A Message To Lebanese Visiting Lebanon This Summer

Dear expats, looking around, we can’t recognize our own country. I can’t imagine how you’re going to feel, especially if it’s been more than a year since you last visited.

You will feel like we’re feeling: strangers in our own country.

We know how hard it is for you to be away from home during these difficult circumstances. I’ve been an expat once, and I know how every morning you wake up hoping that the previous night in Lebanon was a stable one and you will not wake up to bad news.

We know that living abroad is hard, and we know that you do your best to help your families and the country whenever you get the chance.

When you reach Lebanon, you will be shocked at how one year can change a lot; we are literally in a free fall.

I will just ask you to be aware of your reactions when around Lebanese residents; we know that your comments will not be out of heartlessness or out of lack of empathy, but because you will be as hurt, if not more, at what you will see. Your comments will be out of shock, surprise, and disbelief.

We’re actually very excited for you to come home. And no, it’s not because “you’re getting dollars with you”. It’s actually because you will remind us of what home felt like before everything fell apart.

So please, don’t come and tell us how bad our situation is; this situation is our reality. We are aware of how bad it is.

Don’t come and tell us “kif 3ayshin?” The answer is “3ayshin.” We cannot explain how because we don’t know.

Don’t come and tell us how everything is in order wherever you are coming from. We know, we’ve been wherever you are settled and we know.

Don’t come and convince us to leave; when some are choosing to stay, others are thinking about leaving every single day. You’re just saying it out loud.

Don’t ridicule those who choose to stay. Some are choosing to have “one last fight” on the ground for you, for our home. Others don’t really have the luxury to choose to leave.

Just don’t. Don’t ask us to explain anything. We are just as confused as you are.

Don’t start nagging about the country before you even reach it. If you are dreading it that much, don’t come now. Wait until Christmas. What you are temporarily nagging about is our day-to-day life.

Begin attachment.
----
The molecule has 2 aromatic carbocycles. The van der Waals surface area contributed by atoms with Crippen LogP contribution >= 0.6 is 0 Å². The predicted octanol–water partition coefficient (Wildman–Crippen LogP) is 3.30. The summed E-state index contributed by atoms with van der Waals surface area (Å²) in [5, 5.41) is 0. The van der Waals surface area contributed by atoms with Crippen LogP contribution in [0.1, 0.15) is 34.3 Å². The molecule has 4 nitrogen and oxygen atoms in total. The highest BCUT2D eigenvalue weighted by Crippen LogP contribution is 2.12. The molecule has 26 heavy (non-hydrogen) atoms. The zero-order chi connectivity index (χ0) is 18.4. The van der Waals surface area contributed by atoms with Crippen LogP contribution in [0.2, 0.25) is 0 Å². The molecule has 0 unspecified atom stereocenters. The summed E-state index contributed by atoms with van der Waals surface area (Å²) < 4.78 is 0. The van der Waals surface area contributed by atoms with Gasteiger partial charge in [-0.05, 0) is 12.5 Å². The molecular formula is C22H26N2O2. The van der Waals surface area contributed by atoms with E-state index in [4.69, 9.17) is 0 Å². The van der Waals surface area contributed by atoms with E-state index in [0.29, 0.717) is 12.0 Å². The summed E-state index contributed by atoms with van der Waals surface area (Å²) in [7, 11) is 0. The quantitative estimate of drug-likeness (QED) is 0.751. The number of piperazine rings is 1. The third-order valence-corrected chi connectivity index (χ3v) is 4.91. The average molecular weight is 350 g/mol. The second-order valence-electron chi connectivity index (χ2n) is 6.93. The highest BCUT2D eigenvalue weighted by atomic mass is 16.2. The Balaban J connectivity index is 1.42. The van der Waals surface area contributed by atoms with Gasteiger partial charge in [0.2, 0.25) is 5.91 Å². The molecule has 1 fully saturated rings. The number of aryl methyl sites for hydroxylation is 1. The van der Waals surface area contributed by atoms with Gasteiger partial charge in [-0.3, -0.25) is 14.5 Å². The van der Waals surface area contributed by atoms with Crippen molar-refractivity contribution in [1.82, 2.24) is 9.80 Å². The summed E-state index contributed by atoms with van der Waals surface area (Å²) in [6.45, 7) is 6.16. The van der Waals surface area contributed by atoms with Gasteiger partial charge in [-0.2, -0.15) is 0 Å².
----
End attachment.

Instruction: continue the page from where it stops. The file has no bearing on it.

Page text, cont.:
Just hug us when you see us, a big hug. We need it badly. Make us feel like everything is okay.

Let’s go for drinks and talk about life. About mind-challenging topics. About love. About ambitions. About ideas. About dreams.

We can discuss our home, but let’s analyze what went wrong, what our parents did wrong, and how we can fix it. Let’s talk hope.

We don’t need you to pinpoint the obvious, what we are avoiding to tell you when you are away for us not to worry you. We know. Trust me, we know.

Most importantly, act the way you act abroad. Be responsible. Wait for your PCR results to turn out negative to go out. Don’t be careless. Even if it’s chaotic here.

Set an example. Educate people around you. Raise awareness. You have no idea how much we are counting on you in our next “fight”.

We are counting on you to save us by voting. You are detached from the corrupted bubble we live in. You have experienced how it feels like to be given your basic rights and more, to be respected as a human, to have your potential appreciated, to grow because you are believed in and invested in.

We are counting on you to get our home back, together, the Lebanon we all dream to build. And I know that, once we do, most of you will be on the first flights back home.

For now, home will not feel like home to you. But you will feel like it to us.

Share this article with your friends!

Not now
Share via
Don\'t Miss Out!